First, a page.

The student news site of Puyallup High School

The Viking Vanguard

The student news site of Puyallup High School

The Viking Vanguard

The student news site of Puyallup High School

The Viking Vanguard

American perception skewed abroad

How do other countries view the United States of America?

“Big” was a word used by everyone interviewed, not only referring to the size of the country but the size of its people.

“Growing up in Thailand, I always saw how huge Americans were in the movies. Americans [are] just always eating, they never stop. They eat too much,” Chanakarn Poomjaisak said. “When I got to America I realized the portions were huge. My host family took me to lunch after I landed and my leftovers from lunch lasted me until the next day. They were all I ate.”

Poomjaisak was an exchange student from Thailand two years ago and is now attending Pierce College.

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“Before I went to America, I thought [Americans] were fat,” Hiroko Masuda said.

Masuda was a Japanese exchange student the same year as Poomjaisak. Both Masuda and Poomjaisak commented on the American teenager’s lifestyle.

“When I heard of America I heard about how they just eat and party. Their lives are so much easier than ours in Thailand. In Thailand we wake up at 6 a.m., eat breakfast, go to work or school and then eat lunch at some point. Dinner is at about 3 p.m. usually and then we work out or do more work until we go to bed. This way the food does not sit in the bottom of our stomachs while we sleep,” Poomjaisak said.

According to Poomjaisak, these perceptions of America did not change when she came to America in 2009.

Japanese teacher Hidee Mackenzie grew up between Taiwan and Japan. She commented on how expansive America was and that the problem of America’s weight started at a young age.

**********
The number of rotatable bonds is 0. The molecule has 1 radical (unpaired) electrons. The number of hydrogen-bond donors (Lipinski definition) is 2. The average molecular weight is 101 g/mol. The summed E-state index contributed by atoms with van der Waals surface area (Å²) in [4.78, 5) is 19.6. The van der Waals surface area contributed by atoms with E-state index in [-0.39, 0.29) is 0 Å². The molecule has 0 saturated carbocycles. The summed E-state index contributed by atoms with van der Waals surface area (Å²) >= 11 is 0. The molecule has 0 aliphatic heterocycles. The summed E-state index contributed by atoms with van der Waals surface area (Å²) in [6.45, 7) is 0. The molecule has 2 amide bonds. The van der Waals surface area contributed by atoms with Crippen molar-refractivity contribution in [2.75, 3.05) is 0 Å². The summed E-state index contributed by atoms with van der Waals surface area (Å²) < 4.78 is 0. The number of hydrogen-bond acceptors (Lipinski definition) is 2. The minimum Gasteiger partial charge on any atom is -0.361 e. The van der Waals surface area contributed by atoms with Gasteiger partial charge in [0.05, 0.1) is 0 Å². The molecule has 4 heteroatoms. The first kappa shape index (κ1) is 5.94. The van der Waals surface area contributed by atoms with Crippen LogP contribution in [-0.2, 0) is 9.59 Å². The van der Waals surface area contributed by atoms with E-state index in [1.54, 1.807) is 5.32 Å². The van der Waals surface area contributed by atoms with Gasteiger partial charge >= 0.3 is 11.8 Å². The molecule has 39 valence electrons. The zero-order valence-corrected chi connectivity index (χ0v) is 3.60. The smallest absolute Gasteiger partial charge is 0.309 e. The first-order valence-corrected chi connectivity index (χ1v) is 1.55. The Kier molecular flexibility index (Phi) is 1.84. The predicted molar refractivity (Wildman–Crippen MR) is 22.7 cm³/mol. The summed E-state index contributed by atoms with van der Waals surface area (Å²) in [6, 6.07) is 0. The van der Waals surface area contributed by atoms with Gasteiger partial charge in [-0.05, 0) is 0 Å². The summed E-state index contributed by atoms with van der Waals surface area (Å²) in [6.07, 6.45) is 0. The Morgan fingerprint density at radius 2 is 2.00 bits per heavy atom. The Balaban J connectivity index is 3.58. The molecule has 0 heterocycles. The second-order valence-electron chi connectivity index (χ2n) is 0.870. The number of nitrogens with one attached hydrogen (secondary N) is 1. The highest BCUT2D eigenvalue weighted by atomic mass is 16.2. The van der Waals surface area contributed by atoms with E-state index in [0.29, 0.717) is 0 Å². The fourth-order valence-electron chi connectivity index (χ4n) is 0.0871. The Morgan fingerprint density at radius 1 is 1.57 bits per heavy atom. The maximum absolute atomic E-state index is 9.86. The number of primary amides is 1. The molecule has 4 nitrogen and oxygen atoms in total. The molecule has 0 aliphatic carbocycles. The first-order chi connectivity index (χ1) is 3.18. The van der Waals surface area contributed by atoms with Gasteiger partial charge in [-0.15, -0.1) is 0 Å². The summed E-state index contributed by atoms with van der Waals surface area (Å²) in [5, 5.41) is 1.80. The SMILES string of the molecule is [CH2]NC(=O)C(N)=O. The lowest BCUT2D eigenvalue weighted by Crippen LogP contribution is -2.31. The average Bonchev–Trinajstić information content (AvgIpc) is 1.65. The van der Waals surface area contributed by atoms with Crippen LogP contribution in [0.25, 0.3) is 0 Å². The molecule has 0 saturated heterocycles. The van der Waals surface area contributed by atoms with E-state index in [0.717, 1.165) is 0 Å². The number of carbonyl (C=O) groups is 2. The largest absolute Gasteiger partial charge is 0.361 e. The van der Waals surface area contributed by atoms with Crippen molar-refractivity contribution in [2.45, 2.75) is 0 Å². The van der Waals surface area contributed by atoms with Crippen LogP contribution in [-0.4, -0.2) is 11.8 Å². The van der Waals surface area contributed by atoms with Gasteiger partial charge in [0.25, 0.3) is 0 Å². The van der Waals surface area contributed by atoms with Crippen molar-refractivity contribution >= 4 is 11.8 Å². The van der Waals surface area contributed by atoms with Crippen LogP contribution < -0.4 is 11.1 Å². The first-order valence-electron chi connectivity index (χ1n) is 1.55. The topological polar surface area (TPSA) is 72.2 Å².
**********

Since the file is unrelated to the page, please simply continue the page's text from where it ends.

“I thought, when you are a child in American [you get fed] chocolate and ice cream… I think Americans eat more meat and bread. Not enough vegetables,” Mackenzie said.

Mackenzie also explained how easy it is to purchase things in America.

“People around me [in Japan] said that you can buy anything that [you] want. I remember that. Our view as children is that America is a super-rich country,” Mackenzie said.

Poomjaisak said that as Americans, we don’t have to work very hard for the abundance of wealth that we have.

“It seems like in America you can get everything so easily. I didn’t expect that. I thought that [because this] country is so much bigger that it would be more difficult to reach some things for basic needs,” Mackenzie said. “Because your country is so big I thought it would be difficult to unite it. [But it was not.]”

Mackenzie believes Japanese people are much more accepting.

“I think that [America] demands more than Japanese culture. It seems like [Japan] demands [perfection]. But actually, in reality, we don’t. We compromise a lot. We think about the other side… In America you constantly have to fight,” Mackenzie said.

Mackenzie also stated that Americans are slowly turning to a healthier lifestyle and changing their lives.

“I think recently, maybe, people are more conscious about their diet and lifestyle,” Mackenzie said.

Even though Poomjaisak, Mackenzie and Masuda all commented on our poor diet and lifestyle, they still believe America is a good place to live.

“I think that Americans are lucky. Their culture is strong and it is a good place to live,” Poomjaisak said.

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